Senate Minority Leader John McCain.
That’s how Democrats are gleefully spinning a significant cave from Republicans that avoided the drastic Senate rules change known as the “nuclear option.”
As they tell it, McCain convinced a handful of more moderate Republican senators to join him in agreeing to a deal that will lead to the smooth confirmation of seven of President Barack Obama’s Cabinet nominees. In doing so, he went against the public posturing of the actual Senate Minority Leader, Mitch McConnell.
“McCain is the new minority leader for confirmations,” one Senate Democratic aide said. “The new normal is confirming nominees. And the wacko birds are not to be heard from — at least on this issue.”
Consider the nomination of Richard Cordray to head the Consumer Financial Protection Bureau. The Senate voted on Tuesday to end debate on his nomination, bringing his confirmation to a final floor vote. And 17 Republican senators joined with every Democrat in moving the nomination along.
That’s a stark contrast from just February, when McConnell and 43 other Republican senators sent a letter to Obama saying they would never vote to approve any nominee to head the CFPB, unless significant changes were made to the agency. Republicans had blocked his confirmation since he was first appointed in July 2011, leading Obama to make a controversial recess appointment the following January. Because he was a recess appointment, Cordray’s tenure was set to expire at the end of this Congress.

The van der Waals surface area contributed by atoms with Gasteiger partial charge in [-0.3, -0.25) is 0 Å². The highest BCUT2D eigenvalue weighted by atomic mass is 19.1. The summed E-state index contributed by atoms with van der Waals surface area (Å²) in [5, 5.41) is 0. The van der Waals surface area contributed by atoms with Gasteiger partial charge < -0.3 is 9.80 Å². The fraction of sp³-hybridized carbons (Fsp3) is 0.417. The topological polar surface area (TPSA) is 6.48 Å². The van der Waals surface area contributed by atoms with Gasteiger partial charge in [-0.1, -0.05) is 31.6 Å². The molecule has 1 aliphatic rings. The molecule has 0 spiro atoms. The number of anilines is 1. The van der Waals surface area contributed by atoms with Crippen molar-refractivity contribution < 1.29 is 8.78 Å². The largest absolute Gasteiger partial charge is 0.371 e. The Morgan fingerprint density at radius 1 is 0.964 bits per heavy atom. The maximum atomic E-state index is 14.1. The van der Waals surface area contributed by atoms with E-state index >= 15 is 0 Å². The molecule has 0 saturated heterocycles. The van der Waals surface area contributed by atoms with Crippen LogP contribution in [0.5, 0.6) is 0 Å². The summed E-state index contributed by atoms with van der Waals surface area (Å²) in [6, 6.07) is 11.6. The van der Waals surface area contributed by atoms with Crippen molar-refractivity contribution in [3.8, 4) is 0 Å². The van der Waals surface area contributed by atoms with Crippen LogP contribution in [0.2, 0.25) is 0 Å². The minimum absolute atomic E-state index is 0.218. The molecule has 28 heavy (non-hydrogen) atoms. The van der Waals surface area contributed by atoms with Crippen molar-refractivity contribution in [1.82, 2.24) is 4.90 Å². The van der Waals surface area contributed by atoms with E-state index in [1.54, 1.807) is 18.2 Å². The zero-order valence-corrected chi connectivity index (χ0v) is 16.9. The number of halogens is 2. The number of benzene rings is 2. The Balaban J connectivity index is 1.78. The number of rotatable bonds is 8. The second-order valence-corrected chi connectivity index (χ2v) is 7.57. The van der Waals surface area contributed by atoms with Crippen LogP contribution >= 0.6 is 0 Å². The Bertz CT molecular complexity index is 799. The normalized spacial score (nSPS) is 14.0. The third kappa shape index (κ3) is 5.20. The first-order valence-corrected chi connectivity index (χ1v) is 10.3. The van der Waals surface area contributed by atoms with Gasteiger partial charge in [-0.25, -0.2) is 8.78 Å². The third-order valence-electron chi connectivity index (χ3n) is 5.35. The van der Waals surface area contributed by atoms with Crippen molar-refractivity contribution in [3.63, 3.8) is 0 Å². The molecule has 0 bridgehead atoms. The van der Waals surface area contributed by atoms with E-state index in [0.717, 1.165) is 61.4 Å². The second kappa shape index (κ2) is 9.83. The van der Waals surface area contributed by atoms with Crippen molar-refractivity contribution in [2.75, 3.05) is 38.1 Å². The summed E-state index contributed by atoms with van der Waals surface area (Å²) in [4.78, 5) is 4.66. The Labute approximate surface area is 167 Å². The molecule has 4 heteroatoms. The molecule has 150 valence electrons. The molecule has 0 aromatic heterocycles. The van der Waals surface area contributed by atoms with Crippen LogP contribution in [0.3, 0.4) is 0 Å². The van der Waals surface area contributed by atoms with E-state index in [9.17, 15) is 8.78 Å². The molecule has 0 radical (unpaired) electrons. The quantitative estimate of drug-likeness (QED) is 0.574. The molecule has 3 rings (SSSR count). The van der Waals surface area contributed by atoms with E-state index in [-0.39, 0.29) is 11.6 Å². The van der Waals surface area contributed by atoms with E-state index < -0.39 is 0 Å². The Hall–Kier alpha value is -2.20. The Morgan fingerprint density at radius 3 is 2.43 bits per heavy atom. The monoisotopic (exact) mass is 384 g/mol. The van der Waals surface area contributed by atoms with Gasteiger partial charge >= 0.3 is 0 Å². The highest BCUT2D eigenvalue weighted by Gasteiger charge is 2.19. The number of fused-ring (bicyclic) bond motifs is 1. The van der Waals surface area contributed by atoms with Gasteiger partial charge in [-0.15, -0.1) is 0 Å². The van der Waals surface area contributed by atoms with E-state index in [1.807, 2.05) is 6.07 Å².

Now, Cordray and four other key Obama nominations are set to be confirmed. The condition for Democrats and Obama is that he swap out two nominees to the National labour Relations Board — Sharon Block and Richard Griffin. But under the deal, Republicans have agreed to confirm these new picks by the end of July.
Democrats also win, because McConnell’s demand that Democrats agree to not threaten a future rule change on nominees was not part of the final deal. That means Democrats could still threaten to employ the “nuclear option” in the future, lessening the chances of prolonged Republican filibuster threats on executive nominees.
Democrats said that their caucus remained firm leading up to the potential “nuclear” threat — which was still on early Tuesday morning. They had the 51 votes necessary to invoke the nuclear option, something that hasn’t been the case in other filibuster-reform fights.
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